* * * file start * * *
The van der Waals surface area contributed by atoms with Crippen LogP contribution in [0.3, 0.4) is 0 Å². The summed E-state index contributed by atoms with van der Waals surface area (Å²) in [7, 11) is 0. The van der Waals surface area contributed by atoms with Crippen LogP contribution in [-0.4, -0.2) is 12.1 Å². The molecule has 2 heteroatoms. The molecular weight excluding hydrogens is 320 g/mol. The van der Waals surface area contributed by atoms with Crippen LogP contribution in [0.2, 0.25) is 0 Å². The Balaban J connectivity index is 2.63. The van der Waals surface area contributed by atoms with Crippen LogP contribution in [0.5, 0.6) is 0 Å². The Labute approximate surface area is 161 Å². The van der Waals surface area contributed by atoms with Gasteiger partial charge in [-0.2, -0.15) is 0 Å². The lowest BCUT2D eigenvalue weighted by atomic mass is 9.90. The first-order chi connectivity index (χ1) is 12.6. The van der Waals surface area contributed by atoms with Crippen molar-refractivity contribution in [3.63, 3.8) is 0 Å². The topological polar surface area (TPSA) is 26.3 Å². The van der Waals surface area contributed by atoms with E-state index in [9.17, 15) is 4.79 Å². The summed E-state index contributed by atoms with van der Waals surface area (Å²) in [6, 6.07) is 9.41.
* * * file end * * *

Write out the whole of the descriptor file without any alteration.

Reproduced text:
The van der Waals surface area contributed by atoms with Crippen LogP contribution in [0.3, 0.4) is 0 Å². The summed E-state index contributed by atoms with van der Waals surface area (Å²) in [7, 11) is 0. The van der Waals surface area contributed by atoms with Crippen LogP contribution in [-0.4, -0.2) is 12.1 Å². The molecule has 2 heteroatoms. The molecular weight excluding hydrogens is 320 g/mol. The van der Waals surface area contributed by atoms with Crippen LogP contribution in [0.2, 0.25) is 0 Å². The Balaban J connectivity index is 2.63. The van der Waals surface area contributed by atoms with Crippen LogP contribution in [0.5, 0.6) is 0 Å². The Labute approximate surface area is 161 Å². The van der Waals surface area contributed by atoms with Gasteiger partial charge in [-0.2, -0.15) is 0 Å². The lowest BCUT2D eigenvalue weighted by atomic mass is 9.90. The first-order chi connectivity index (χ1) is 12.6. The van der Waals surface area contributed by atoms with Crippen molar-refractivity contribution in [3.63, 3.8) is 0 Å². The topological polar surface area (TPSA) is 26.3 Å². The van der Waals surface area contributed by atoms with E-state index in [9.17, 15) is 4.79 Å². The summed E-state index contributed by atoms with van der Waals surface area (Å²) in [6, 6.07) is 9.41.